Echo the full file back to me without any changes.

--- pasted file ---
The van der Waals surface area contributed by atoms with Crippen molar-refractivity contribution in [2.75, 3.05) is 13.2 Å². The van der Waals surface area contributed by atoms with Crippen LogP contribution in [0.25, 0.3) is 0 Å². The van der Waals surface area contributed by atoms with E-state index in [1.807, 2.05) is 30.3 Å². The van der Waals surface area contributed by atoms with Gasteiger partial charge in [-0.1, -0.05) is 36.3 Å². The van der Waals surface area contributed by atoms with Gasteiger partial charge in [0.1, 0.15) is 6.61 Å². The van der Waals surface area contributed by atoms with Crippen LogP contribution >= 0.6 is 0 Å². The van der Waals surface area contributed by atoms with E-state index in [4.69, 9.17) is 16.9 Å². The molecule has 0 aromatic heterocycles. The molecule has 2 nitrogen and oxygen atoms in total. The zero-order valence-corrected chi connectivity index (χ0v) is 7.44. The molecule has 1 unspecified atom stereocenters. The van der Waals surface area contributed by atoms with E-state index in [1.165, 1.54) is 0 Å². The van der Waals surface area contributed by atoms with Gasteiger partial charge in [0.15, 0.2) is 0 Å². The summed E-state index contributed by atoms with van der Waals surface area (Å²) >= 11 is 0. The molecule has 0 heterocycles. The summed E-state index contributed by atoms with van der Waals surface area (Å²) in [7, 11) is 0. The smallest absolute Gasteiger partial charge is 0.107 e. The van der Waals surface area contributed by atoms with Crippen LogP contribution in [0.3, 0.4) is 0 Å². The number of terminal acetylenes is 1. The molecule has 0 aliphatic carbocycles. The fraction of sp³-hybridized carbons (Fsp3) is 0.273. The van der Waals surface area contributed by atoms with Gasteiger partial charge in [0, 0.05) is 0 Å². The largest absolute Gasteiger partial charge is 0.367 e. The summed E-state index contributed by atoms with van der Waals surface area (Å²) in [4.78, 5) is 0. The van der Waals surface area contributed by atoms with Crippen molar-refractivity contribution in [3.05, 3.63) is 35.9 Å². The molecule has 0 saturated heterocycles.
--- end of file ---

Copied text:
The van der Waals surface area contributed by atoms with Crippen molar-refractivity contribution in [2.75, 3.05) is 13.2 Å². The van der Waals surface area contributed by atoms with Crippen LogP contribution in [0.25, 0.3) is 0 Å². The van der Waals surface area contributed by atoms with E-state index in [1.807, 2.05) is 30.3 Å². The van der Waals surface area contributed by atoms with Gasteiger partial charge in [-0.1, -0.05) is 36.3 Å². The van der Waals surface area contributed by atoms with Gasteiger partial charge in [0.1, 0.15) is 6.61 Å². The van der Waals surface area contributed by atoms with Crippen LogP contribution >= 0.6 is 0 Å². The van der Waals surface area contributed by atoms with E-state index in [4.69, 9.17) is 16.9 Å². The molecule has 0 aromatic heterocycles. The molecule has 2 nitrogen and oxygen atoms in total. The zero-order valence-corrected chi connectivity index (χ0v) is 7.44. The molecule has 1 unspecified atom stereocenters. The van der Waals surface area contributed by atoms with E-state index in [1.165, 1.54) is 0 Å². The van der Waals surface area contributed by atoms with Gasteiger partial charge in [0.15, 0.2) is 0 Å². The summed E-state index contributed by atoms with van der Waals surface area (Å²) >= 11 is 0. The molecule has 0 heterocycles. The summed E-state index contributed by atoms with van der Waals surface area (Å²) in [7, 11) is 0. The smallest absolute Gasteiger partial charge is 0.107 e. The van der Waals surface area contributed by atoms with Crippen LogP contribution in [0.3, 0.4) is 0 Å². The number of terminal acetylenes is 1. The molecule has 0 aliphatic carbocycles. The fraction of sp³-hybridized carbons (Fsp3) is 0.273. The van der Waals surface area contributed by atoms with Gasteiger partial charge in [0, 0.05) is 0 Å². The largest absolute Gasteiger partial charge is 0.367 e. The summed E-state index contributed by atoms with van der Waals surface area (Å²) in [4.78, 5) is 0. The van der Waals surface area contributed by atoms with Crippen molar-refractivity contribution in [3.05, 3.63) is 35.9 Å². The molecule has 0 saturated heterocycles.